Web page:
Don’t hate me ‘cuz I’m right.
Word on the street is that the NFL is seriously discussing holding the Super Bowl in London sometime in the near future. Now, this should probably be taken with a grain of salt since the commissioner apparently has no knowledge of these negotiations. However, to be fair, the amount of stuff that Goodell doesn’t know could fill a couple oceans.
It just goes to show how global sports have become, though, even sports that we consider inherently American. The World Baseball Classic illustrated this a couple months ago and the coverage of Olympic basketball last summer outshone everything except Michael Phelps.
But if you ever had any doubts about the true worldwide saturation of sports, perhaps this will change your mind:
Yep, “Stick a fork in them, the run is over.” I couldn’t have said it better myself.
-Video via Deadspin
Once again, all is right with the world. Well, at least half a world away it is. Japan proved again last night that the only way to win consistently is the small-ball way. And they have some pretty good credentials to back it up now. Two for two in the World Baseball Classic? Yep, I’d say that tells us all we need to know.
But to go back a little, the game between the US and Japanese teams the other night felt kind of familiar. A scrappy team with only a couple household names beats the longball launching representatives of the American heartland. Is this 2006 all over again? And with Adam Dunn manning first base as if he took fielding instructions from tape of the Tigers’ 2006 World Series pitchers, it hit a little too close to home. Why is it that the teams I support field like Nadya Suleyman’s doctor?
The thing is, this should be a happy time. Baseball is back and after a couple week hiatus the regular season officially begins. We no longer have to worry about a potentially disturbing summer at the Jersey Shore and even my beloved and much maligned home state is slowly coming to grips with reality. As if that wasn’t enough, dreams come true next year when for only $194k, you can have your own flying car!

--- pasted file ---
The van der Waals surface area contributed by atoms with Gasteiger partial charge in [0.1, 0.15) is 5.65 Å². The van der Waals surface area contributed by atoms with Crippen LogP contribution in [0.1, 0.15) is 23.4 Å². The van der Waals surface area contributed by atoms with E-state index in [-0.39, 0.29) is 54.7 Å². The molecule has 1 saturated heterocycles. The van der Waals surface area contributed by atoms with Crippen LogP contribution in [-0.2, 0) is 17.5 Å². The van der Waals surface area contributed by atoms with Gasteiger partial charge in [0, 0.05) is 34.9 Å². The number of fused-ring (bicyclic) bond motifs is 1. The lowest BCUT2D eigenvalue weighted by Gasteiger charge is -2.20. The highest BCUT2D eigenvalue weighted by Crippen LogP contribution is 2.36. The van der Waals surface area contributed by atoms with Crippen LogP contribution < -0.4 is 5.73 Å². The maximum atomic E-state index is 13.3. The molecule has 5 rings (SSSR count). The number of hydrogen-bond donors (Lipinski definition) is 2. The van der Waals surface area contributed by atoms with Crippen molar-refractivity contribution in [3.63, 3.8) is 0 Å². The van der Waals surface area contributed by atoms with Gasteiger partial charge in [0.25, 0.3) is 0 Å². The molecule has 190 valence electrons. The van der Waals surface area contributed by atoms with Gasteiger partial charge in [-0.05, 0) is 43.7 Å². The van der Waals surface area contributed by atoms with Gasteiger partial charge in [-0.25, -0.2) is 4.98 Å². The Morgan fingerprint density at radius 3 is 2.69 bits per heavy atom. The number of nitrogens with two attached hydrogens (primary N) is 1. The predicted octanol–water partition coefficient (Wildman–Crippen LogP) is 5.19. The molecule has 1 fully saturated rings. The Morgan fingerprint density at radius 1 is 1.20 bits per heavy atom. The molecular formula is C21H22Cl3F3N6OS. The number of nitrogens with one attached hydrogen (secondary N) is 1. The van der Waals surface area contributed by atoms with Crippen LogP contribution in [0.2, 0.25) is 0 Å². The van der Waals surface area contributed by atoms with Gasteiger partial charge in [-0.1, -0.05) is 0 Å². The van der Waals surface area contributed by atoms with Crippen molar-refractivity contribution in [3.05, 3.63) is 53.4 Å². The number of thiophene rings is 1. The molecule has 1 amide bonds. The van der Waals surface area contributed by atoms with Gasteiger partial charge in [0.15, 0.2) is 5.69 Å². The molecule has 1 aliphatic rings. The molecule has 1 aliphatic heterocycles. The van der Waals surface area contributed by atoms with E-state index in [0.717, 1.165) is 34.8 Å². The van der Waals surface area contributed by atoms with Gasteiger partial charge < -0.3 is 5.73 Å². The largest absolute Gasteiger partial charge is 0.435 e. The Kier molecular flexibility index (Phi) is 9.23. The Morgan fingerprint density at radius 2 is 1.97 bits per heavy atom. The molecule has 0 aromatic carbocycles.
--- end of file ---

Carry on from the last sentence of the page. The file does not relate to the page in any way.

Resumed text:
But it just doesn’t feel quite right when the country that invented baseball can’t win at baseball. It’s a good thing there are pole-dancing bears out there or I’d have no reason to ever get out of bed again.
Despite the late-inning dramatics and clutch hitting by Team America,
the World Baseball Classic will be especially notable to MLB managers
because of the rash of injuries that has hit the players. With
important team leaders like Chipper Jones, Kevin Youkilis and Ryan
Braun suffering injuries, how do you think this will effect teams’
decisions to let their players participate next time around?
The World Baseball Classic, still in its infancy, is similar in that it has yet to find the perfect balance of entertainment and logic. We, the viewers, cannot expect it to be the perfect international tournament it aims to be — not yet at least.
There are naysayers. There are those who feel the Classic is a colossal waste of time. There are general managers and agents and players and pundits who see it as a liability more than an asset. And I understand their points of view.
If I were Omar Minaya or Theo Epstein or Frank Wren and I was forced to watch my best players risk injury in the name of a “friendly” tournament with seemingly zero tangible gain, I guess I would be a little ticked off too. But I believe the World Baseball Classic is more than just a King Bud money machine meant to get more people interested in Major League Baseball around the world. To me, it is a showcase of the most talented players on the planet: a baseball bravura boasting a playoff-like atmosphere during the most boring weeks of spring training.